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Max Richter


As I am sure plenty of Puremusic readers know, part of the joy of being a music lover is the thrill of discovering new music. In a London record store, not long ago, I spied a CD with a small, hand-lettered label stuck on, that said, "featuring Tilda Swinton." Now, if I am not the world's biggest Tilda Swinton fan, I sure come close (even though I have not yet seen The Chronicles of Narnia). Her exotic, androgynous--okay, alien--beauty, and self-assured acting skills make even her near-cameos in movies like Broken Flowers, Adaptation, and Vanilla Sky reason enough to see the movies…well maybe not Vanilla Sky.

The CD in question was Max Richter's The Blue Notebooks. Tilda was employed to read a paragraph from Kafka over Richter's minimalist piano, a typewriter, and some other subtle sound effects, all conspiring to create a powerful dreamlike state in the one minute and twenty second title tune. There and elsewhere on the CD, Swinton's voice is mixed almost subliminally, contributing to the somnabulant quality of the music.


On Songs From Before, Robert Wyatt's more audible readings of Haruki Murakami's text replace Swinton and Kafka but to no less effect. Like The Blue Notebooks, Songs From Before uses a brilliant mixture of spare acoustic, electronic, and found sounds to create music that is as haunting as anything you will ever hear. Elegiac (adj. expressing sorrow or regret) is an overemployed critic word that I swore never to use, but if it applies to any music it fits Richter's. Even better is the French tristesse, implying an aching sweetness tempering the sorrow and regret. That is Songs From Before to a T. Imagine the girl or guy you loved and lost, or a nostalgia for a time that you never lived in, or better yet, that never existed.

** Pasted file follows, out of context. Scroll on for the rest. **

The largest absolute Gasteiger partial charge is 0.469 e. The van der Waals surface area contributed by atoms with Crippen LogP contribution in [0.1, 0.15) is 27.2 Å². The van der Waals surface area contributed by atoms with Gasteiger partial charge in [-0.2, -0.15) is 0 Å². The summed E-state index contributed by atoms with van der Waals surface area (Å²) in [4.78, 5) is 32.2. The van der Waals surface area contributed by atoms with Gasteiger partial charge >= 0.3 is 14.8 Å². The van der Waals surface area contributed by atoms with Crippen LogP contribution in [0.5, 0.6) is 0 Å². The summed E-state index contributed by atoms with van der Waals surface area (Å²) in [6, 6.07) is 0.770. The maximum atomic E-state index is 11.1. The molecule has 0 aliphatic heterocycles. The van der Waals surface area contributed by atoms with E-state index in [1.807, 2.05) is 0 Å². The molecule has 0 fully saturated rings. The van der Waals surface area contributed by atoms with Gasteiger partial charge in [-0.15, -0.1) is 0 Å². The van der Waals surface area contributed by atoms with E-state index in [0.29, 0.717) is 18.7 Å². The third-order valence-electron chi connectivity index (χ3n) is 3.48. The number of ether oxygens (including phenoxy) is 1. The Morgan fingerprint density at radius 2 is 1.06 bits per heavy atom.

Cinematic, sure, but more than that--Richter's work is emotive in a way that only music and sound can be. Evocative of gray days and grayer moods, the strings and sonically treated pianos tug at the soul. Max Richter's compositions may make you sad, but it will be the most pleasurable sadness you have ever experienced. • Michael Ross

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a good interview with Max Richter

about Robert Wyatt      about Tilda Swinton

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